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CAR-T treats solid tumors: Only killing cancer cells
CAR-T treats solid tumors: Only killing cancer cells and not healthy cells. Through this technology, CAR-T cells can only kill cancer cells in tumor tissues, but not normal cells with low expression of HER2.
CAR-T, namely chimeric antigen receptor T cell immunotherapy. To put it simply, CAR-T is to transform the patient’s immune T cells in vitro through biotechnology to make them recognize the antigens on the surface of tumor cells, and then inject these cells back into the patient to achieve the therapeutic effect of identifying and killing cancer cells.
In 2017, the FDA approved CAR-T therapy for the first time for the treatment of blood cancers such as leukemia and lymphoma. The successful application of CAR-T therapy has rekindled hope for many desperate people who are waiting for bone marrow matching. It also marks the arrival of the era of cell therapy.
Today, CAR-T has become one of the most important new developments in cancer immunotherapy, and many breakthroughs have been made in hematological tumors. However, so far, CAR-T has not achieved substantial results in solid tumors. breakthrough.
In many cancer types, there are a large number of specific proteins on the surface of cancer cells, but because this protein is often also present in a small amount in normal tissues, this causes CAR-T cells to be unable to distinguish cancer cells from normal cells, resulting in Normal cells and organs are attacked, leading to fatal adverse reactions related to treatment.
On March 11, 2021, researchers from the University of California, San Francisco published a research paper titled “T cell circuits that sense antigen density with an ultrasensitive threshold” in the top international academic journal Science.
The study designed a two-step positive feedback circuit that allows killer T cells to distinguish targets based on the S-type antigen density threshold, thereby solving the manslaughter of normal cells with low expression of tumor antigens by CAR-T cell therapy. In HER2 expressing cancer cells and mouse tumor models, this method can accurately and effectively kill cancer cells with high HER2 expression, but not normal cells with low expression of HER2.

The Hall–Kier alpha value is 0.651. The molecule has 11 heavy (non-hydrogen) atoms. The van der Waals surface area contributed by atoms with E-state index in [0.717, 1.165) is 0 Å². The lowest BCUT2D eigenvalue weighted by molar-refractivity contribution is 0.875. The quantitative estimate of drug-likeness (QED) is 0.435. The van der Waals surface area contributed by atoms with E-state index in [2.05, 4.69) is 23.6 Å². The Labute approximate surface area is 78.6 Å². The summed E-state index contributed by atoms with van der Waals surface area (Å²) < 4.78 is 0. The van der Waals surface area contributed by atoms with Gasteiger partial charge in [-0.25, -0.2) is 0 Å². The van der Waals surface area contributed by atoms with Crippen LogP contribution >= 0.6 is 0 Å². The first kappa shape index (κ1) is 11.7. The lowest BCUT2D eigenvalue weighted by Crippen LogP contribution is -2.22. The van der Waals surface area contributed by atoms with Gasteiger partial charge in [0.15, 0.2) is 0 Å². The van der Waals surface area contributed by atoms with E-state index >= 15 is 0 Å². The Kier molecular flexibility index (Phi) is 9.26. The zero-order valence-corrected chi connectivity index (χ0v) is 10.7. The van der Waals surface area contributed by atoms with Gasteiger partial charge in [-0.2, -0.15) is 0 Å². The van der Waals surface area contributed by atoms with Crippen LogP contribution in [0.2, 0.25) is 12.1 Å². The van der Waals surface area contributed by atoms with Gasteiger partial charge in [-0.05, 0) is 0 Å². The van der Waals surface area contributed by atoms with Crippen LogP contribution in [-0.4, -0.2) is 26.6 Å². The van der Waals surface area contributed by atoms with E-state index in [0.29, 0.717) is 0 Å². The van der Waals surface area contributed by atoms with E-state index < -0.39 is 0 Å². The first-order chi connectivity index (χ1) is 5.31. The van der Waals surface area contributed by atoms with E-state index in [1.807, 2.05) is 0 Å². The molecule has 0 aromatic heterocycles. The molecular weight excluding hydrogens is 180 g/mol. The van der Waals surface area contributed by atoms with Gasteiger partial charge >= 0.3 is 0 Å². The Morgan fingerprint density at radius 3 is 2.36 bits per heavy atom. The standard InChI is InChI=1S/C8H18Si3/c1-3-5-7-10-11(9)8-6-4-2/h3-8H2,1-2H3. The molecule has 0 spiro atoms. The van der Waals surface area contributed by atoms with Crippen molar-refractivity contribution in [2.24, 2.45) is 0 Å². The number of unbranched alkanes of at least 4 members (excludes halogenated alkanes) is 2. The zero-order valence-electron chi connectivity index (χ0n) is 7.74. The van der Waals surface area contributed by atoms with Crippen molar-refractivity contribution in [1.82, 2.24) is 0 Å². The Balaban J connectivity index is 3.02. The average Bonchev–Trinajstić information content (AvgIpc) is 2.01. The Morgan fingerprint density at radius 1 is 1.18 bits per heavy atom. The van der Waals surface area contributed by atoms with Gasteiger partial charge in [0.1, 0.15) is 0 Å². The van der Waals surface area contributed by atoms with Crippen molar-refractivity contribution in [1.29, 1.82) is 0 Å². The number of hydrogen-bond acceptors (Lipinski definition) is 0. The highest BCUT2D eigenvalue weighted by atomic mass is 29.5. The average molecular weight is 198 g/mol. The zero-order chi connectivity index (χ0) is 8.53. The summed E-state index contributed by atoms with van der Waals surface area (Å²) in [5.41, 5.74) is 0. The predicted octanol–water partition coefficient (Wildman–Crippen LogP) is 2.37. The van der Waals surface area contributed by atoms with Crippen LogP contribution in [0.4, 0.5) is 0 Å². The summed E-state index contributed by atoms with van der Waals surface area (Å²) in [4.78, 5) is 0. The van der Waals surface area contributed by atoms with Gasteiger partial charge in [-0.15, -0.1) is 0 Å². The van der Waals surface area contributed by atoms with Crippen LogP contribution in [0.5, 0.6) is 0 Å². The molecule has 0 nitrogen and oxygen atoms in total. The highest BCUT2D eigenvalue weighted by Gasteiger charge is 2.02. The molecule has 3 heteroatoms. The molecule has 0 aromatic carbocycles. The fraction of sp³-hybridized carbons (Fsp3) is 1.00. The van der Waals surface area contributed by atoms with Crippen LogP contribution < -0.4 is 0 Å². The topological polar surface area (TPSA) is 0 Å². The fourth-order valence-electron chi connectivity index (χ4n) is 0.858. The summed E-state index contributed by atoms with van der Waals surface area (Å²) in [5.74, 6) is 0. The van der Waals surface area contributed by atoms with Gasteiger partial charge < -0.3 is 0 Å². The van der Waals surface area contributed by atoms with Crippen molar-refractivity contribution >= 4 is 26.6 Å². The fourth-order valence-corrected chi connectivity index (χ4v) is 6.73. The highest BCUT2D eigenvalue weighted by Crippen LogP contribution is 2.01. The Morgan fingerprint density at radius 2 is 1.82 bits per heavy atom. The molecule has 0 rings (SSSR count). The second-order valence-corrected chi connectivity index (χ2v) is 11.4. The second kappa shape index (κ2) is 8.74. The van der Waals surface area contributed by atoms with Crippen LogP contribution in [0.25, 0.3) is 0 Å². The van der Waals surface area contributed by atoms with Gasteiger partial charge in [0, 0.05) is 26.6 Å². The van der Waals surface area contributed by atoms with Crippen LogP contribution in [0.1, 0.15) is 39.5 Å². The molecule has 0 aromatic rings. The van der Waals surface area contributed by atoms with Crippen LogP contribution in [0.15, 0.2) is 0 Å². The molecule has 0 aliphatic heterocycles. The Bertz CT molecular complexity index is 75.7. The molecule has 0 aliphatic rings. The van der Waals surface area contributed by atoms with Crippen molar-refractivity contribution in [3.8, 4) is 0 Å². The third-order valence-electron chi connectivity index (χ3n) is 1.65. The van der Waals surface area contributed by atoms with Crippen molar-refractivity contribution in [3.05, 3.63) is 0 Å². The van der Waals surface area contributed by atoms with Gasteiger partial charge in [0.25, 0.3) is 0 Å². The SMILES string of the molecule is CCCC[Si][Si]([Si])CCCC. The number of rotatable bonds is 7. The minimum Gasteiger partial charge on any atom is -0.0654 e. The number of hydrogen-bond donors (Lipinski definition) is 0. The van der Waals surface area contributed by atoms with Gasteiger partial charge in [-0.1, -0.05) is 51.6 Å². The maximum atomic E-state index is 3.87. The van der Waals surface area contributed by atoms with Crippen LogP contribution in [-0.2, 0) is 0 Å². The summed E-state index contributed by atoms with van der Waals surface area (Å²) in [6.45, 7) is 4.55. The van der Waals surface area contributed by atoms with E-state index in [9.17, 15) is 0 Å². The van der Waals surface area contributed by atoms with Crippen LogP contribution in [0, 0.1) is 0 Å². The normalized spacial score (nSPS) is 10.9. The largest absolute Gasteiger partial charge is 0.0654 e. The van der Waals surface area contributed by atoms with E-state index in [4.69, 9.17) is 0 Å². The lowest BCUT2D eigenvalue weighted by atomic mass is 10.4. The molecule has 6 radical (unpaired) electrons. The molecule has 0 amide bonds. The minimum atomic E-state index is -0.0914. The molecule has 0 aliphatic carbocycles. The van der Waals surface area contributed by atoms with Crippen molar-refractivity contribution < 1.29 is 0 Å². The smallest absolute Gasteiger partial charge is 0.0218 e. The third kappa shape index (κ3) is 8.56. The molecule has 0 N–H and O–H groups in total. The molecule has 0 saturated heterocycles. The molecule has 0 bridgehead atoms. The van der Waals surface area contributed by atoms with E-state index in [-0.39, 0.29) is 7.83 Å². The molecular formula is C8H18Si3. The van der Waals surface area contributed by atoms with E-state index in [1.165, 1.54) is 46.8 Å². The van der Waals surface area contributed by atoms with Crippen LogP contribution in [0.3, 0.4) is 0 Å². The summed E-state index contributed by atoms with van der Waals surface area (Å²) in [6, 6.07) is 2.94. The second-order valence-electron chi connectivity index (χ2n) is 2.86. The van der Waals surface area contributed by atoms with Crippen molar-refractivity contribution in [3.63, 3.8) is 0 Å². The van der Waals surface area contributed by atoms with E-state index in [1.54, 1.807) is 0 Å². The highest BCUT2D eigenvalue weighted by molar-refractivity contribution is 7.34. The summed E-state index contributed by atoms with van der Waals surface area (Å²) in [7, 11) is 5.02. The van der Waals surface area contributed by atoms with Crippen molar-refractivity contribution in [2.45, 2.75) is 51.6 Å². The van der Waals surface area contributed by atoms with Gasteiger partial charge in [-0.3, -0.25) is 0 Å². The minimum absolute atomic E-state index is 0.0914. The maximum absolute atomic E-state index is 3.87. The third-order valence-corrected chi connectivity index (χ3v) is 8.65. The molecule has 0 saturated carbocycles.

This research has found a solution to apply CAR-T cell therapy to solid tumors, which is a qualitative leap for CAR-T cell therapy to overcome solid tumors.
HER2 (Human Epidermal Growth Factor Receptor-2) is a protein marker for breast cancer, ovarian cancer, and stomach cancer and other abdominal tumors. Due to gene amplification, the expression of HER2 doubles in tumors, so the protein is abundantly present on the surface of tumor cells.
Ideal therapeutic T cells can distinguish tumor cells expressing high antigen density from normal cells expressing low antigen levels. To achieve this, T cells need to have an S-shaped hypersensitivity dose-response curve.
The research team designed a two-step recognition circuit. The synNotch receptor detects the antigen with low affinity (HER2). When fully activated, the synNotch receptor induces the expression of high-affinity CAR. The low-affinity synNotch acts as a high-antigen density filter, and the high-affinity CAR activates the killing and proliferation of T cells, acting as an amplifier.
Through this T cell design with ultra-sensitive antigen density sensing, the low-affinity synNotch receptor acts as a filter. Only when it encounters tumor cells that express HER2, CAR-T cells will activate and kill tumor cells. When encountering normal cells with low expression of HER2, CAR-T cells will not start.
Through this two-step identification circuit, the target protein on the cell surface is distinguished precisely by machine, thereby controlling the function of CAR-T cells. Through this technology, CAR-T cells can only kill cancer cells in tumor tissues. It will not kill normal cells with low expression of HER2.
Next, the research team conducted verification at the in vitro cell level and mouse solid tumor models. The experimental results showed that the method can kill cancer cells accurately and effectively, but not normal cells.
Although CAR-T can truly conquer solid tumors, several other challenges need to be overcome, including tumor heterogeneity, suppressive tumor microenvironment, and improving the transport of T cells to tumors. However, this research achieves ultra-sensitive tumor antigens. The ability of density discrimination provides a key tool for expanding the scope of CAR-T treatment for solid tumors.
For these experimental results, the research team is very excited. The research team is currently further developing the technology to apply it to the treatment of solid tumors such as ovarian cancer. As the research progresses, the goal of the research team is to develop CAR structures that target more antigens, and then combine this technology to apply to more solid tumors. This is like a “multi-warhead missile”, cancer cells will be difficult to resist.
(source:internet, reference only)